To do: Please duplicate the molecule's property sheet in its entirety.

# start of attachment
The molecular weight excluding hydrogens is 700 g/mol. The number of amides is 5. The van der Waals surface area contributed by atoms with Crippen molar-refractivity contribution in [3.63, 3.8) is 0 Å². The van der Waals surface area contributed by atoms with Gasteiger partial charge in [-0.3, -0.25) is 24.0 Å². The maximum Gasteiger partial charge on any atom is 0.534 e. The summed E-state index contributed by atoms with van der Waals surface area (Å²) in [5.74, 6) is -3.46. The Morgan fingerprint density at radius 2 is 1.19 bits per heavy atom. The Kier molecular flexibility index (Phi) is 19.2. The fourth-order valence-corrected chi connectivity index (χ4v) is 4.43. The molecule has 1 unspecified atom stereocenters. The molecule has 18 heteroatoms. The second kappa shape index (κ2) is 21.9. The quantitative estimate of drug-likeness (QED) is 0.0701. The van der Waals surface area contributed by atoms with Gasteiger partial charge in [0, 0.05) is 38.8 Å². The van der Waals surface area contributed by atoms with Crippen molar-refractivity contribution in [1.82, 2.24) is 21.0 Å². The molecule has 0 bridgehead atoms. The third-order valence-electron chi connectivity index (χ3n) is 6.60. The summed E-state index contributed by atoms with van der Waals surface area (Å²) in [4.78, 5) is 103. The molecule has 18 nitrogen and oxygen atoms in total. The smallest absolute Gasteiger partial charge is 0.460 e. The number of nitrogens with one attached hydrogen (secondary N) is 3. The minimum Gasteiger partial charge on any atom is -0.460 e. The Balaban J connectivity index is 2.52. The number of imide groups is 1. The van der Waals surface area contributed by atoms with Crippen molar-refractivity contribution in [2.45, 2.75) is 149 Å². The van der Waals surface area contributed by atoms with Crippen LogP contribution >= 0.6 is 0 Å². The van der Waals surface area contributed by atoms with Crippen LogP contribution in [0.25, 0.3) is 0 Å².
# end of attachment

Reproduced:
The molecular weight excluding hydrogens is 700 g/mol. The number of amides is 5. The van der Waals surface area contributed by atoms with Crippen molar-refractivity contribution in [3.63, 3.8) is 0 Å². The van der Waals surface area contributed by atoms with Gasteiger partial charge in [-0.3, -0.25) is 24.0 Å². The maximum Gasteiger partial charge on any atom is 0.534 e. The summed E-state index contributed by atoms with van der Waals surface area (Å²) in [5.74, 6) is -3.46. The Morgan fingerprint density at radius 2 is 1.19 bits per heavy atom. The Kier molecular flexibility index (Phi) is 19.2. The fourth-order valence-corrected chi connectivity index (χ4v) is 4.43. The molecule has 1 unspecified atom stereocenters. The molecule has 18 heteroatoms. The second kappa shape index (κ2) is 21.9. The quantitative estimate of drug-likeness (QED) is 0.0701. The van der Waals surface area contributed by atoms with Gasteiger partial charge in [0, 0.05) is 38.8 Å². The van der Waals surface area contributed by atoms with Crippen molar-refractivity contribution in [1.82, 2.24) is 21.0 Å². The molecule has 0 bridgehead atoms. The third-order valence-electron chi connectivity index (χ3n) is 6.60. The summed E-state index contributed by atoms with van der Waals surface area (Å²) in [4.78, 5) is 103. The molecule has 18 nitrogen and oxygen atoms in total. The smallest absolute Gasteiger partial charge is 0.460 e. The number of nitrogens with one attached hydrogen (secondary N) is 3. The minimum Gasteiger partial charge on any atom is -0.460 e. The Balaban J connectivity index is 2.52. The number of imide groups is 1. The van der Waals surface area contributed by atoms with Crippen molar-refractivity contribution in [2.45, 2.75) is 149 Å². The van der Waals surface area contributed by atoms with Crippen LogP contribution >= 0.6 is 0 Å². The van der Waals surface area contributed by atoms with Crippen LogP contribution in [0.25, 0.3) is 0 Å².